There may be ironic attitude lurking in all this, but it's mostly in the minds ofurbane art world beholders, as they try to come to grips with almost comic contradictions brought so seamlessly together through a preacher's rhetoric. If the artist shares such a cynical take on things -- and I'll bet you anything he does -- he doesn't let that bias stick out in the fabric of his work. The sermon, like Jankowski's taping of it, doesn't tell us what to make of the results of this cultural crossbreeding: It seems to ask "What if a Manhattan loft-dweller could be Saved in Texas," and then proceeds with the experiment in all good faith. "Thank you, Lord, for creating video," says pastor Peter. Amen.

Other artists in the exhibition also take distinctions that are supposed to be central to the American experience, and manage to call them into question. Collaborators Sanford Biggers and Jennifer Zackin, for instance, look at the home movies that their middle-class families -- one black, the other Jewish -- shot of themselves in 1970, as they traveled on vacation, gathered for a festive holiday, or gamboled in the yard. And they realized that their parallel economic fortunes did more to give them shared experiences than race and creed could do to separate their worlds. The two sets of Super 8 films are projected side by side, without tricks or commentary, but with their scenes reorganized to let intriguingly similar moments in the artists' picture-perfect American childhoods appear to us at once.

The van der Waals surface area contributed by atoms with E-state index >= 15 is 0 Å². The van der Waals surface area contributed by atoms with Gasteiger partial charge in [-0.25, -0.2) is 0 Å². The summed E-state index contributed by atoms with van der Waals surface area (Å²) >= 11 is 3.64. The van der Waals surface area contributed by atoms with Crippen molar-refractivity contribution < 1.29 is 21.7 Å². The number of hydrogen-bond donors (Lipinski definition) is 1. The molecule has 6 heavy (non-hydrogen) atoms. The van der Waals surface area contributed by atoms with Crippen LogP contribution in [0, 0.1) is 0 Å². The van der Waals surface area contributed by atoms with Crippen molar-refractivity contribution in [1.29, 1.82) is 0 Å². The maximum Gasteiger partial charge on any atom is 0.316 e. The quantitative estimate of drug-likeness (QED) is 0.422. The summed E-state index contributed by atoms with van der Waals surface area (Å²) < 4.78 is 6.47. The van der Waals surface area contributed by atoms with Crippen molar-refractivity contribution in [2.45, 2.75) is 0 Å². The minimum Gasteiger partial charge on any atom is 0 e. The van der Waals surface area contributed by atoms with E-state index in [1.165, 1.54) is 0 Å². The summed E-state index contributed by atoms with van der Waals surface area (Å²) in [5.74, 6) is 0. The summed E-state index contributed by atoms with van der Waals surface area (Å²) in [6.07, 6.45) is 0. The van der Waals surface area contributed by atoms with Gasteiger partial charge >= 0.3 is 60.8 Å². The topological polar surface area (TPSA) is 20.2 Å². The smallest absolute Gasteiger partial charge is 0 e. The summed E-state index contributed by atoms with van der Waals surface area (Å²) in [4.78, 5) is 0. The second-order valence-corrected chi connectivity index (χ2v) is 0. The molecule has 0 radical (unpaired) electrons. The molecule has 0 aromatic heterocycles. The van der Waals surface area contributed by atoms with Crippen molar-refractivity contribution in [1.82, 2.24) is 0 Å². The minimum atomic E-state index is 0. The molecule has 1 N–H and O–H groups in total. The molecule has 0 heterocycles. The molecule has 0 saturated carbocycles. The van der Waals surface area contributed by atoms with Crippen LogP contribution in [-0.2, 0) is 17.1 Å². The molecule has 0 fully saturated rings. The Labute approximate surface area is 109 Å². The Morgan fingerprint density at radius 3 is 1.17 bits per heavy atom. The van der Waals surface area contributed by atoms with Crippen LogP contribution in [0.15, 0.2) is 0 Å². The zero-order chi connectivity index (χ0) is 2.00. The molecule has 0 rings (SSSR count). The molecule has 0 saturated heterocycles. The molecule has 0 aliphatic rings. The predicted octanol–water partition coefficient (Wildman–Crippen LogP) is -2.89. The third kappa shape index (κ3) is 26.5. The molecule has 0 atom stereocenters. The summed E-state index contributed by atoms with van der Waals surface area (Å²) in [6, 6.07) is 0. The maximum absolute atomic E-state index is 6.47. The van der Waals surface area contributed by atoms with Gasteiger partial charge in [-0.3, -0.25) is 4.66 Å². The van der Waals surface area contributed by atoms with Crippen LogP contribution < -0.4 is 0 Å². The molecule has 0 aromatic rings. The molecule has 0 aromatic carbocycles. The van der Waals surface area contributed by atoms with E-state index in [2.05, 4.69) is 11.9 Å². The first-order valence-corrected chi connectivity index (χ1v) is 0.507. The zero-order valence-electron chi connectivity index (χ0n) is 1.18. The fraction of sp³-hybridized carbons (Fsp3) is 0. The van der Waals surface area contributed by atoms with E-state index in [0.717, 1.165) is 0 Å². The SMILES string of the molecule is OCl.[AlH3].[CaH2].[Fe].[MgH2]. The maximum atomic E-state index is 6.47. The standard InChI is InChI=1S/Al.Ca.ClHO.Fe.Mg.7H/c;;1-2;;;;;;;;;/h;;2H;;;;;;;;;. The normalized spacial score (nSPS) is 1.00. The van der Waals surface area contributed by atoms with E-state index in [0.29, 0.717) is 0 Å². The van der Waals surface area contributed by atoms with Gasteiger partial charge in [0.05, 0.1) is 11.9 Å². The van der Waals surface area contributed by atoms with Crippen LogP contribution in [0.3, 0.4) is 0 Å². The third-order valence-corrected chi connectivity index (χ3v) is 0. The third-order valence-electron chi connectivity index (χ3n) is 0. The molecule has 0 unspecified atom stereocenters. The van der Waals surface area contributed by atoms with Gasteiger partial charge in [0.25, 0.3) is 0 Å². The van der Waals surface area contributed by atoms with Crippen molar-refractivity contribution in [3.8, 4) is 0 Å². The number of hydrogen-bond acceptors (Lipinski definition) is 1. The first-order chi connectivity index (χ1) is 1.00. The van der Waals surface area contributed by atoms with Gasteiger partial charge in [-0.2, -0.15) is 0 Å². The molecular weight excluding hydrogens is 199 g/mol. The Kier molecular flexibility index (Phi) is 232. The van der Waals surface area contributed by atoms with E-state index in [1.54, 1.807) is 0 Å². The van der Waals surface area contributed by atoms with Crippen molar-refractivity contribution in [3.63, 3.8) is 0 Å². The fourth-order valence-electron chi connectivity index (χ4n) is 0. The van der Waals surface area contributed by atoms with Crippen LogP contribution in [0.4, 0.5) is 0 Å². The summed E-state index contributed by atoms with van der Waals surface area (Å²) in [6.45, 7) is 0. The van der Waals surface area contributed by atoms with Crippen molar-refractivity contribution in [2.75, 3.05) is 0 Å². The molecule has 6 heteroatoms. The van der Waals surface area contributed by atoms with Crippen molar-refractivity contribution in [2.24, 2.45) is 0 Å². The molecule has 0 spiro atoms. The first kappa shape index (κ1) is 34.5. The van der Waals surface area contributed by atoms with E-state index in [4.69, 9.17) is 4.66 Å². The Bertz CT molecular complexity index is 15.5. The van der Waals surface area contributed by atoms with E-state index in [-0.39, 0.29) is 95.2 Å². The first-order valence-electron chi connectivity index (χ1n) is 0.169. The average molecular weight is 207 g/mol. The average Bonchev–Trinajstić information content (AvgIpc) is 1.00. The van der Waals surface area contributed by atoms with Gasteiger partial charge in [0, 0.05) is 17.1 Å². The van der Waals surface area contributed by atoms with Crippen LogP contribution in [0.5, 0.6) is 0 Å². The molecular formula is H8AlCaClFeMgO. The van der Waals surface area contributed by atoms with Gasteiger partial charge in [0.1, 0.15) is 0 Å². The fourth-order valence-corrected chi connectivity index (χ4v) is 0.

And then there are all the demonstrably "American" artists who choose to let us in on experiences that seem entirely foreign.